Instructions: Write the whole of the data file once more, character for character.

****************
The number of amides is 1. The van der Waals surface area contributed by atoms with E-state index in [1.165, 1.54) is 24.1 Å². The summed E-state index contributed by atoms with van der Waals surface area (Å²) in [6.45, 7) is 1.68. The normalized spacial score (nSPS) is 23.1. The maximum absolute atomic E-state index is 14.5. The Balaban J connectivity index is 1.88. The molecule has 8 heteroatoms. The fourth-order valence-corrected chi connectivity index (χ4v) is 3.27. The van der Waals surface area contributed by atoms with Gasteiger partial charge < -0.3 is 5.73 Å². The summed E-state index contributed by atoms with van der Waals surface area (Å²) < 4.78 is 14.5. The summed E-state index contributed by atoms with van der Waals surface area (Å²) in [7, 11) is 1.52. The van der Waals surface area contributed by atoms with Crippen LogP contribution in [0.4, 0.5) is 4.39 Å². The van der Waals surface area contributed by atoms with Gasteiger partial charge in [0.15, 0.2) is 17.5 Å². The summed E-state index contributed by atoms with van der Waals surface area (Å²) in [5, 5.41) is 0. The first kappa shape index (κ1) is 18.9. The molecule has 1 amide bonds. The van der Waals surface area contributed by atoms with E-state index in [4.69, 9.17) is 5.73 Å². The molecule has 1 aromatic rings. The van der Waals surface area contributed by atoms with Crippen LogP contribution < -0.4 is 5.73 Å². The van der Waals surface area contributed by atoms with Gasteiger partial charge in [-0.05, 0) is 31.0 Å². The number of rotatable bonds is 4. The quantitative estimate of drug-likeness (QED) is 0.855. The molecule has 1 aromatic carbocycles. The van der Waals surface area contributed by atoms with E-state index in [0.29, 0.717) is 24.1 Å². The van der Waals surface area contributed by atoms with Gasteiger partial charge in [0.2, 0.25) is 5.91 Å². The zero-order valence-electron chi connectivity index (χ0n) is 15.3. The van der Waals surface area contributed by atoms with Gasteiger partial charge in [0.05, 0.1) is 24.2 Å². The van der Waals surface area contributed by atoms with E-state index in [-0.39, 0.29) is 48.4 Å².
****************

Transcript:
The number of amides is 1. The van der Waals surface area contributed by atoms with E-state index in [1.165, 1.54) is 24.1 Å². The summed E-state index contributed by atoms with van der Waals surface area (Å²) in [6.45, 7) is 1.68. The normalized spacial score (nSPS) is 23.1. The maximum absolute atomic E-state index is 14.5. The Balaban J connectivity index is 1.88. The molecule has 8 heteroatoms. The fourth-order valence-corrected chi connectivity index (χ4v) is 3.27. The van der Waals surface area contributed by atoms with Gasteiger partial charge < -0.3 is 5.73 Å². The summed E-state index contributed by atoms with van der Waals surface area (Å²) < 4.78 is 14.5. The summed E-state index contributed by atoms with van der Waals surface area (Å²) in [7, 11) is 1.52. The van der Waals surface area contributed by atoms with Crippen LogP contribution in [0.4, 0.5) is 4.39 Å². The van der Waals surface area contributed by atoms with Gasteiger partial charge in [0.15, 0.2) is 17.5 Å². The summed E-state index contributed by atoms with van der Waals surface area (Å²) in [5, 5.41) is 0. The first kappa shape index (κ1) is 18.9. The molecule has 1 amide bonds. The van der Waals surface area contributed by atoms with E-state index in [4.69, 9.17) is 5.73 Å². The molecule has 1 aromatic rings. The van der Waals surface area contributed by atoms with Crippen LogP contribution < -0.4 is 5.73 Å². The van der Waals surface area contributed by atoms with Gasteiger partial charge in [-0.05, 0) is 31.0 Å². The number of rotatable bonds is 4. The quantitative estimate of drug-likeness (QED) is 0.855. The molecule has 1 aromatic carbocycles. The van der Waals surface area contributed by atoms with E-state index in [0.29, 0.717) is 24.1 Å². The van der Waals surface area contributed by atoms with Gasteiger partial charge in [0.2, 0.25) is 5.91 Å². The zero-order valence-electron chi connectivity index (χ0n) is 15.3. The van der Waals surface area contributed by atoms with Gasteiger partial charge in [0.05, 0.1) is 24.2 Å². The van der Waals surface area contributed by atoms with E-state index in [-0.39, 0.29) is 48.4 Å².